Early Christian officials considered these types of messages idolatry. To prove to superstitious parishioners the bird’s song meant nothing, Edwin’s bishop killed the bird. To Christian thinking, God would have stopped the bishop from killing the bird if the bird truly was a messenger. Most of the parishioners, however, would have seen this event far differently. They believed that if the bird was magical, it would have believed that even if the bird was a magical creature with foresight it would have come anyway. Since Edwin had gotten rid of all his wizards, nobody existed to interpret the bird’s warning for him. Perhaps, to the early medieval mind, this act led to his doom. Ultimately, Edwin died in battle in 633AD; however, it is unclear how much time passed between the crow incident and his death.4

Not surprisingly, omens like the bird who sang to King Edwin scared the average person. People wore amulets of protection and had a more fatalistic attitude towards omens than the wizards. The average person believed an omen would happen, not that it could happen.

In Game of Thrones, before his father dies, Bran has a recurring dream of a three-eyed raven. In Season 1 (the Game of Thrones novel), Bran dreams he tries to shoot the raven with an arrow. The raven lands on the head of a statue of the Stark family sigil, the direwolf; kahhs once; and then leads Bran into his family’s crypt.

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After his father’s capture,  Robb calls the Stark  bannermen to come and  march South to fight against Tywin Lannister.  This  image shows all the ravens leaving Winterfell carrying messages that call the bannermen. Those tiny black dots are the ravens. ©HBO linked via Wikia.

In Game of Thrones, the Westerosi maesters use ravens like carrier pigeons – to relay messages between the castles and cities of the Seven Kingdoms. The ravens are a smarter breed of raven, exceptionally intelligent, that are trained to carry the messages. Most ravens can be trained to fly back to the castle from which they came. A few special birds, however, can be taught to fly to a castle that is not their own. Given the larger epic fantasty tradition, and its debt to the Dark Ages, it fits nicely that Martin made the Westerosi mail system use ravens and not carrier pigeons.

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Norse god Odin with his ravens Hugin and Munin on each shoulder. Source: 18th century Icelandic manuscript SÁM 66 in the care of the Árni Magnússon Institute in Iceland.

In Norse mythology, ravens served as magical messengers, who carried messages between this world and the world of the dead (the Otherworld). Odin, the Norse god of wizards, had two ravens: one named “Memory” and the other “Thought.” Memory and Thought flew over the world and returned to Odin by second breakfast. Each bird perched on one of Odin’s shoulders and whispered every tidbit of news it saw or heard on its flight.5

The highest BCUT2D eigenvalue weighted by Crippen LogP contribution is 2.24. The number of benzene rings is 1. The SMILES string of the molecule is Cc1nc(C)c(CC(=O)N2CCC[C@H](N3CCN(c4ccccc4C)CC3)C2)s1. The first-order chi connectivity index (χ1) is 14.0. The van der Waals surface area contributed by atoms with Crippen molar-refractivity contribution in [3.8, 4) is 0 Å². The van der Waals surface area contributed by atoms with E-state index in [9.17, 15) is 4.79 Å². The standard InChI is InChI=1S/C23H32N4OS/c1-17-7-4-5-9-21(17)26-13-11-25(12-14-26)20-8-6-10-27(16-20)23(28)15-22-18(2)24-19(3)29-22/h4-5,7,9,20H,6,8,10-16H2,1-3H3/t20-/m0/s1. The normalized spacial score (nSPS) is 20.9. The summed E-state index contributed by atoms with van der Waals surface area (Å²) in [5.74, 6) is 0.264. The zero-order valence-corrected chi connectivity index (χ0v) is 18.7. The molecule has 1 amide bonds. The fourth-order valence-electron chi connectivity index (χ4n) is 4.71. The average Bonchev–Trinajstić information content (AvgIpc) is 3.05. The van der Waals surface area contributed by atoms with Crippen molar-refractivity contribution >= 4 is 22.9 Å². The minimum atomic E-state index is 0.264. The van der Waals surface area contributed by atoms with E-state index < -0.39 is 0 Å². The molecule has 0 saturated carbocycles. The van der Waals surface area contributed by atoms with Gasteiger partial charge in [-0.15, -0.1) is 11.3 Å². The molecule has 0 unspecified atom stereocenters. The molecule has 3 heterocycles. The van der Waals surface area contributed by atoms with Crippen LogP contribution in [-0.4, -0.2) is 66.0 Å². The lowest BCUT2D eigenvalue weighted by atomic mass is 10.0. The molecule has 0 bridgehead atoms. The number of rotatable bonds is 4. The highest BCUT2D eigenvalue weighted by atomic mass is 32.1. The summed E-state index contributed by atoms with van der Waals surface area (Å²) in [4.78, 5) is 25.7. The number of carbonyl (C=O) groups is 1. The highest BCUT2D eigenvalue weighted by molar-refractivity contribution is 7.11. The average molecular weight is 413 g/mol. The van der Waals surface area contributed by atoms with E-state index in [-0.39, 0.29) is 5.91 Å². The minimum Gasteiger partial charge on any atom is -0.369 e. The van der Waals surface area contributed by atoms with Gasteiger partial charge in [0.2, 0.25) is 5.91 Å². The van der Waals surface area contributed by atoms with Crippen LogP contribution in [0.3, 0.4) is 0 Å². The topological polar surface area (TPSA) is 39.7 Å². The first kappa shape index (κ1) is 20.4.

Early medieval people saw birds as messengers between their world and the Otherworld. Interestingly, at Castle Black, the ravens are messengers between the Wall, which arguably symbolically represents a barrier between the world of death (whitewalkers) and Westeros. Ravens and crows hide are watchful animals – not unlike squirrels, they hide stashes of food and often bury decoy “food” in the ground to trick others. They are watchful birds: it seems appropriate that those who watch from on high, like the men in black on the Wall, would be compared to these creatures.

 

  1. Brian Bates The Real Middle Earth p. 145 []
  2. The Real Middle Earth p. 146 []
  3. The Real Middle Earth p. 147 []
  4. From the Life of St. Gregory in The Real Middle Earth p. 152 []
  5. Snorri Sturluson in The Real Middle Earth p. 147 []

Jamie Adair is the editor of History Behind Game of Thrones, a website about the history behind George RR Martin's "Songs of Ice and Fire" novels and the hit TV show, "Game of Thrones."

5 Comments

  • Reply January 4, 2014

    Watcher on the Couch

    You probably know that there’s a legend that if ravens ever leave the Tower of London it will fall. Mind you, the ravens there have their wings clipped, so they don’t really have a level playing field.

    • Reply May 22, 2014

      Jamie Adair

      I do actually. I’ve always been fascinated by that legend. I think when I was researching this article I found a short YouTube video with an interview with the man who looks after the ravens – I don’t remember the term for this.

  • Reply May 22, 2014

    C. B.

    Bran is also the name of a Celtic god and means “Raven”. There appears to be much overlap between the old religion of the north and Celtic mythology, as both seem to worship trees.

    • Reply May 22, 2014

      Jamie Adair

      Oooh. Thank you for this! Great comment.

  • Reply May 23, 2014

    Grant

    There’s also Bran the Blessed from Welsh myths. Between that and other points in the stories that remind me of ancient stories about Welsh bards (I wonder if the stories of Taliesin had any influence on the ideas), I’d say it’s safe to say that the Celtic groups were a significant source of influence on Martin’s writings.